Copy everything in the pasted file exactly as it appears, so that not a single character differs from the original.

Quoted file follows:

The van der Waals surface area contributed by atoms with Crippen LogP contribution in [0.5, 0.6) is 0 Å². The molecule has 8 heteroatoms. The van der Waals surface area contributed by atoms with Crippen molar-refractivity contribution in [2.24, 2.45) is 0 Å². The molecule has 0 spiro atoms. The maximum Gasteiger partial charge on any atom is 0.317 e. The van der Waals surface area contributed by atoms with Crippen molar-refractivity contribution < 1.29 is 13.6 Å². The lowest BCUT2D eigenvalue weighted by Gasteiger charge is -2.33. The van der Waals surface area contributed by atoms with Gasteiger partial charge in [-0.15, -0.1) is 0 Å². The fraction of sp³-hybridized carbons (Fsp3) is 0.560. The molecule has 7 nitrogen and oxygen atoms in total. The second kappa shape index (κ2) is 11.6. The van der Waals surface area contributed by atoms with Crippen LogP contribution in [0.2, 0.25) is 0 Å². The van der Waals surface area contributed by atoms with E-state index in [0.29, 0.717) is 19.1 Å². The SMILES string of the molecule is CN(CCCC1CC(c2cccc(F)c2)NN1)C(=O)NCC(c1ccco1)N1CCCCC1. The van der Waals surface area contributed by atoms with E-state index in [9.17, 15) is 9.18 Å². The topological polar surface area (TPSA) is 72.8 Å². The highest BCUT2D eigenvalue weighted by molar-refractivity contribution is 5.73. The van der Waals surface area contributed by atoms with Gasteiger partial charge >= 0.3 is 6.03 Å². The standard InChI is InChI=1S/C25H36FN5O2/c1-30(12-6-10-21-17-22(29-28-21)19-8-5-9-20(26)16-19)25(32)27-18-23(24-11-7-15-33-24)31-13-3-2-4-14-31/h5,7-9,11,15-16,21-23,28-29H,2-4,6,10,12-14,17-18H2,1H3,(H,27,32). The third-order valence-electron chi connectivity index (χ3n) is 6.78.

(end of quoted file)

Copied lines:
The van der Waals surface area contributed by atoms with Crippen LogP contribution in [0.5, 0.6) is 0 Å². The molecule has 8 heteroatoms. The van der Waals surface area contributed by atoms with Crippen molar-refractivity contribution in [2.24, 2.45) is 0 Å². The molecule has 0 spiro atoms. The maximum Gasteiger partial charge on any atom is 0.317 e. The van der Waals surface area contributed by atoms with Crippen molar-refractivity contribution < 1.29 is 13.6 Å². The lowest BCUT2D eigenvalue weighted by Gasteiger charge is -2.33. The van der Waals surface area contributed by atoms with Gasteiger partial charge in [-0.15, -0.1) is 0 Å². The fraction of sp³-hybridized carbons (Fsp3) is 0.560. The molecule has 7 nitrogen and oxygen atoms in total. The second kappa shape index (κ2) is 11.6. The van der Waals surface area contributed by atoms with Crippen LogP contribution in [0.2, 0.25) is 0 Å². The van der Waals surface area contributed by atoms with E-state index in [0.29, 0.717) is 19.1 Å². The SMILES string of the molecule is CN(CCCC1CC(c2cccc(F)c2)NN1)C(=O)NCC(c1ccco1)N1CCCCC1. The van der Waals surface area contributed by atoms with E-state index in [9.17, 15) is 9.18 Å². The topological polar surface area (TPSA) is 72.8 Å². The highest BCUT2D eigenvalue weighted by molar-refractivity contribution is 5.73. The van der Waals surface area contributed by atoms with Gasteiger partial charge >= 0.3 is 6.03 Å². The standard InChI is InChI=1S/C25H36FN5O2/c1-30(12-6-10-21-17-22(29-28-21)19-8-5-9-20(26)16-19)25(32)27-18-23(24-11-7-15-33-24)31-13-3-2-4-14-31/h5,7-9,11,15-16,21-23,28-29H,2-4,6,10,12-14,17-18H2,1H3,(H,27,32). The third-order valence-electron chi connectivity index (χ3n) is 6.78.